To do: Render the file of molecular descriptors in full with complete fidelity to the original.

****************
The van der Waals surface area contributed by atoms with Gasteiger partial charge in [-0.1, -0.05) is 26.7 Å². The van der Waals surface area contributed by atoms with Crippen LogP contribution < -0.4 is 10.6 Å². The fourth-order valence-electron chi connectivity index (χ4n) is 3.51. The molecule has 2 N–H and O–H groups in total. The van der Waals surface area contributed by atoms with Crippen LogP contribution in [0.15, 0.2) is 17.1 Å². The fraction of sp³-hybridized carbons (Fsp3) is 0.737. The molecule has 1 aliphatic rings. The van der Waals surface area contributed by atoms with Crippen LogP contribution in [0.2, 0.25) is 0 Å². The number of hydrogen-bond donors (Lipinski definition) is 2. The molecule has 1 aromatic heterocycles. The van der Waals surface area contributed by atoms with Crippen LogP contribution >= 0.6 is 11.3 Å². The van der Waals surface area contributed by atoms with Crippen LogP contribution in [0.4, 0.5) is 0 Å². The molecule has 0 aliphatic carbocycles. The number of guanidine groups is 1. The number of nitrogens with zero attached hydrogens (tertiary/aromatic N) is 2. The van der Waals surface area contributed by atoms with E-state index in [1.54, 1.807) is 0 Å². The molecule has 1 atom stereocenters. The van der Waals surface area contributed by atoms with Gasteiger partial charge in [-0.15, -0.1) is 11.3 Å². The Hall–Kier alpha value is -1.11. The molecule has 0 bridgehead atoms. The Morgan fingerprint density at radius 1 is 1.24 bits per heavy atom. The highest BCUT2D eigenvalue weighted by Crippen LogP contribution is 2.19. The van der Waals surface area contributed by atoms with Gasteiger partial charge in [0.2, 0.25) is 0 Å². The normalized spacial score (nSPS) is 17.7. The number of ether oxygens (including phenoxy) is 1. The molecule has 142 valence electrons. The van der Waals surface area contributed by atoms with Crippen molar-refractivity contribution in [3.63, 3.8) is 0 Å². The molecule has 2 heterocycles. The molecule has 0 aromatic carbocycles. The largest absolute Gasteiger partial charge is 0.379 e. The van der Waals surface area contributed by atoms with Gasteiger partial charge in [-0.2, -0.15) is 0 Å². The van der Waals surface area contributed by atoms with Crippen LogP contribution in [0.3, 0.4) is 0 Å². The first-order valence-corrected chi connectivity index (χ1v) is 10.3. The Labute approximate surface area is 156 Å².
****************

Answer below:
The van der Waals surface area contributed by atoms with Gasteiger partial charge in [-0.1, -0.05) is 26.7 Å². The van der Waals surface area contributed by atoms with Crippen LogP contribution < -0.4 is 10.6 Å². The fourth-order valence-electron chi connectivity index (χ4n) is 3.51. The molecule has 2 N–H and O–H groups in total. The van der Waals surface area contributed by atoms with Crippen LogP contribution in [0.15, 0.2) is 17.1 Å². The fraction of sp³-hybridized carbons (Fsp3) is 0.737. The molecule has 1 aliphatic rings. The van der Waals surface area contributed by atoms with Crippen LogP contribution in [0.2, 0.25) is 0 Å². The number of hydrogen-bond donors (Lipinski definition) is 2. The molecule has 1 aromatic heterocycles. The van der Waals surface area contributed by atoms with Crippen LogP contribution >= 0.6 is 11.3 Å². The van der Waals surface area contributed by atoms with Crippen LogP contribution in [0.4, 0.5) is 0 Å². The molecule has 0 aliphatic carbocycles. The number of guanidine groups is 1. The number of nitrogens with zero attached hydrogens (tertiary/aromatic N) is 2. The van der Waals surface area contributed by atoms with E-state index in [1.54, 1.807) is 0 Å². The molecule has 1 atom stereocenters. The van der Waals surface area contributed by atoms with Gasteiger partial charge in [-0.15, -0.1) is 11.3 Å². The Hall–Kier alpha value is -1.11. The molecule has 0 bridgehead atoms. The Morgan fingerprint density at radius 1 is 1.24 bits per heavy atom. The highest BCUT2D eigenvalue weighted by Crippen LogP contribution is 2.19. The van der Waals surface area contributed by atoms with Gasteiger partial charge in [0.2, 0.25) is 0 Å². The normalized spacial score (nSPS) is 17.7. The number of ether oxygens (including phenoxy) is 1. The molecule has 142 valence electrons. The van der Waals surface area contributed by atoms with Crippen molar-refractivity contribution in [3.63, 3.8) is 0 Å². The molecule has 2 heterocycles. The molecule has 0 aromatic carbocycles. The largest absolute Gasteiger partial charge is 0.379 e. The van der Waals surface area contributed by atoms with Gasteiger partial charge in [-0.2, -0.15) is 0 Å². The van der Waals surface area contributed by atoms with Crippen LogP contribution in [0.3, 0.4) is 0 Å². The first-order valence-corrected chi connectivity index (χ1v) is 10.3. The Labute approximate surface area is 156 Å².